Sarah Schroth, the Mary D.B.T. and James H. Semans Director at the Nasher Museum of Art at Duke University, will retire in May after 25 years at Duke. Schroth joined the Duke University Museum of Art – as it was then known – in 1995. She was named the Nancy Hanks Senior Curator in 2004, a year before the Nasher Museum opened, organizing exhibitions and helping to shape the new museum as a cornerstone of the arts at Duke. She curated the 2008 exhibition, El Greco to Velázquez: Art during the Reign of Philip III, named by Time magazine as one of the Top 10 exhibitions that year. She has been the museum’s director since June 2013, after serving more than one year as interim director. Schroth earned a Ph.D. from The Institute of Fine Arts, New York University, where she specialized in Spanish art of the 17th century. Before coming to Duke, she held curatorial positions at the Kimbell Museum in Fort Worth, Texas; the National Gallery of Art in Washington, D.C.; and the Ackland Art Museum at the University of North Carolina, Chapel Hill. She lives in Chapel Hill.
You have been the Nasher Museum director for the past seven years. Which of your many initiatives makes you most proud?
I am proud of starting the Reflections program for Alzheimer’s patients and their caregivers, and the Nasher Teens. Thanks to the generosity of our wonderful supporters, we have consistently met our Annual Fund goal, and increased our overall endowment. I loved leading the charge to reconfigure Wilson Pavilion and I am proud of the curators’ inventive use of the permanent collection to create large-scale exhibitions such as Disorderly Conduct: American Painting and Sculpture, 1960 – 1990 and Cosmic Rhythm Vibrations. It has been so rewarding to see the Concentration in Museum Theory & Practice connect the Nasher to Duke’s undergraduate curriculum.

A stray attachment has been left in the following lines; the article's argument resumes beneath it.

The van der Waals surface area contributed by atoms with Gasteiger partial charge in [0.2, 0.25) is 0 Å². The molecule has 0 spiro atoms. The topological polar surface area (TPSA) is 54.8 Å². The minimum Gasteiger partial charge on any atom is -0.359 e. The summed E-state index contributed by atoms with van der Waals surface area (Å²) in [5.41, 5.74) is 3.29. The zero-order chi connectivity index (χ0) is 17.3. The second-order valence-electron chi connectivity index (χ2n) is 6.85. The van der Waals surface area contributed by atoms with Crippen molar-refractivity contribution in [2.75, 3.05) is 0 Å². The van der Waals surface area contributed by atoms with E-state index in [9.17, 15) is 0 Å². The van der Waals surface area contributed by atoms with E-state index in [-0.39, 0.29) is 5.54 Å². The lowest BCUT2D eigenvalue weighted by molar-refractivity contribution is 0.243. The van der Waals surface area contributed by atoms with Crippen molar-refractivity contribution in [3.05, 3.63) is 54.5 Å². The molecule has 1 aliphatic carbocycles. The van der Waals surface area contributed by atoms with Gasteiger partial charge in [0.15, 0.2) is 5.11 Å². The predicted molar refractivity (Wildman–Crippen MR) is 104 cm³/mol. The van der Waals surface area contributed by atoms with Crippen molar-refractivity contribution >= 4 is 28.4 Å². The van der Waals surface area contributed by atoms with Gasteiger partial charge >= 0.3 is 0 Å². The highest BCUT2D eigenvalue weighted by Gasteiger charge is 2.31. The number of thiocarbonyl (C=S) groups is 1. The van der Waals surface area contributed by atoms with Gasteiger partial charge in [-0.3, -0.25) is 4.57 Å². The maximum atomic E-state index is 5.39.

What is the most pressing issue facing art museums today?
Costs and audience. Exhibition fees have gone through the roof, as have shipping and crating prices. The thriving art market has created a situation that makes acquisitions of art really hard for museums with limited funds. The audiences for museums have changed drastically. Museums must attract communities they may never have addressed before. For example, millennials do not view museums the way past generations have—as places for quiet contemplation, to return to time and again, looking long and hard at a work of art. Instead, young people live in a fast-paced world, looking to museums as a site for social interaction.
What is your favorite exhibition that you’ve seen in the past year, in all of your travels?
The solo show of the Indian sculptor at the Met Brauer last summer was a real eye-opener, Phenomenal Nature: Mrinalini Mukherjee. But there have been dozens I could list!
What parting advice do you have for Nasher Museum staff, members and visitors?
Stay the course! The Nasher team has created a dynamic, unique and innovative space, which members appreciate. Keep joining, keep visiting!
What is the first thing you want to do in your retirement?
Find someone to teach me direct carving! I also want to travel to visit my son and daughter-in-law in Seattle for an extended period of time and old friends in Tangier and Rome.